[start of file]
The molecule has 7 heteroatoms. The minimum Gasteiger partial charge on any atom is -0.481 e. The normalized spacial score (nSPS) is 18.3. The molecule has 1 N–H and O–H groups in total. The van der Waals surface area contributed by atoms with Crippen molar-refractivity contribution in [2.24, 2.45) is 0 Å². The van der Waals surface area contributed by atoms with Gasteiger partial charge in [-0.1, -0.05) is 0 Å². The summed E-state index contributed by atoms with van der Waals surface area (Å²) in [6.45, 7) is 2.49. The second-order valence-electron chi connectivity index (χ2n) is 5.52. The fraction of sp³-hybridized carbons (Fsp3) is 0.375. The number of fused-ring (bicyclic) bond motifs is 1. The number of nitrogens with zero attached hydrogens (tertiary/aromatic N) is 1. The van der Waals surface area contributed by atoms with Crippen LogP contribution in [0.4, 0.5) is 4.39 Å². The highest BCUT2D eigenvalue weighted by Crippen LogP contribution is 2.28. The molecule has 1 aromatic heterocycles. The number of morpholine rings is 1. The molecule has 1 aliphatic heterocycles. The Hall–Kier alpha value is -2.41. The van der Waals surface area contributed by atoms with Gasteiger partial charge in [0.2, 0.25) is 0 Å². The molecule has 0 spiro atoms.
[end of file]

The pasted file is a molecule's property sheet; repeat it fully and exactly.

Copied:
The molecule has 7 heteroatoms. The minimum Gasteiger partial charge on any atom is -0.481 e. The normalized spacial score (nSPS) is 18.3. The molecule has 1 N–H and O–H groups in total. The van der Waals surface area contributed by atoms with Crippen molar-refractivity contribution in [2.24, 2.45) is 0 Å². The van der Waals surface area contributed by atoms with Gasteiger partial charge in [-0.1, -0.05) is 0 Å². The summed E-state index contributed by atoms with van der Waals surface area (Å²) in [6.45, 7) is 2.49. The second-order valence-electron chi connectivity index (χ2n) is 5.52. The fraction of sp³-hybridized carbons (Fsp3) is 0.375. The number of fused-ring (bicyclic) bond motifs is 1. The number of nitrogens with zero attached hydrogens (tertiary/aromatic N) is 1. The van der Waals surface area contributed by atoms with Crippen LogP contribution in [0.4, 0.5) is 4.39 Å². The highest BCUT2D eigenvalue weighted by Crippen LogP contribution is 2.28. The molecule has 1 aromatic heterocycles. The number of morpholine rings is 1. The molecule has 1 aliphatic heterocycles. The Hall–Kier alpha value is -2.41. The van der Waals surface area contributed by atoms with Gasteiger partial charge in [0.2, 0.25) is 0 Å². The molecule has 0 spiro atoms.